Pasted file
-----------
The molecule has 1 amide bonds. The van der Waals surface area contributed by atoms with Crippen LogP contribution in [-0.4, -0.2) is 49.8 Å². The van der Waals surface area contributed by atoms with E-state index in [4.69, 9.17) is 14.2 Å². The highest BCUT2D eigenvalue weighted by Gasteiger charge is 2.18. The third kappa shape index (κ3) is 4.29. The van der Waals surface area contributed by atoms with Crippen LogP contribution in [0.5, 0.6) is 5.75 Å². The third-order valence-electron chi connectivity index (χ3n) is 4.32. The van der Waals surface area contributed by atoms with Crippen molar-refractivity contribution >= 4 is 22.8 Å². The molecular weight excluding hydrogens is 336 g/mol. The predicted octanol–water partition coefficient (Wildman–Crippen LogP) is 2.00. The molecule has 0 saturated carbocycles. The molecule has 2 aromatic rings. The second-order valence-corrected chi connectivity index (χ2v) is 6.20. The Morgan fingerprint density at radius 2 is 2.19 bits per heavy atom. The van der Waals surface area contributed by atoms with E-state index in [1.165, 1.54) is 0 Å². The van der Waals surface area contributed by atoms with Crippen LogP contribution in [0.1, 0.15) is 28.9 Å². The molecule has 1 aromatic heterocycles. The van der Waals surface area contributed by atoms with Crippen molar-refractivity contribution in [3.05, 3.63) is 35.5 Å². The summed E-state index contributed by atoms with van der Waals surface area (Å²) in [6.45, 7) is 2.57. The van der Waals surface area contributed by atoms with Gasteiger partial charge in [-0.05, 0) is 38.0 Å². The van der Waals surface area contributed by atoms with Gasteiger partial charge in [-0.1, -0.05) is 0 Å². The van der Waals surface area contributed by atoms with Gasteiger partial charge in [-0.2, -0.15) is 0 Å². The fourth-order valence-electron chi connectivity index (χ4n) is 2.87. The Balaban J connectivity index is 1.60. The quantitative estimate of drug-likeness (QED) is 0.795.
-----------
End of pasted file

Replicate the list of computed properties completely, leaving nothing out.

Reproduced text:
The molecule has 1 amide bonds. The van der Waals surface area contributed by atoms with Crippen LogP contribution in [-0.4, -0.2) is 49.8 Å². The van der Waals surface area contributed by atoms with E-state index in [4.69, 9.17) is 14.2 Å². The highest BCUT2D eigenvalue weighted by Gasteiger charge is 2.18. The third kappa shape index (κ3) is 4.29. The van der Waals surface area contributed by atoms with Crippen LogP contribution in [0.5, 0.6) is 5.75 Å². The third-order valence-electron chi connectivity index (χ3n) is 4.32. The van der Waals surface area contributed by atoms with Crippen molar-refractivity contribution >= 4 is 22.8 Å². The molecular weight excluding hydrogens is 336 g/mol. The predicted octanol–water partition coefficient (Wildman–Crippen LogP) is 2.00. The molecule has 0 saturated carbocycles. The molecule has 2 aromatic rings. The second-order valence-corrected chi connectivity index (χ2v) is 6.20. The Morgan fingerprint density at radius 2 is 2.19 bits per heavy atom. The van der Waals surface area contributed by atoms with E-state index in [1.165, 1.54) is 0 Å². The van der Waals surface area contributed by atoms with Crippen LogP contribution in [0.1, 0.15) is 28.9 Å². The molecule has 1 aromatic heterocycles. The van der Waals surface area contributed by atoms with Crippen molar-refractivity contribution in [3.05, 3.63) is 35.5 Å². The summed E-state index contributed by atoms with van der Waals surface area (Å²) in [6.45, 7) is 2.57. The van der Waals surface area contributed by atoms with Gasteiger partial charge in [-0.05, 0) is 38.0 Å². The van der Waals surface area contributed by atoms with Gasteiger partial charge in [-0.1, -0.05) is 0 Å². The van der Waals surface area contributed by atoms with Gasteiger partial charge in [-0.2, -0.15) is 0 Å². The fourth-order valence-electron chi connectivity index (χ4n) is 2.87. The Balaban J connectivity index is 1.60. The quantitative estimate of drug-likeness (QED) is 0.795.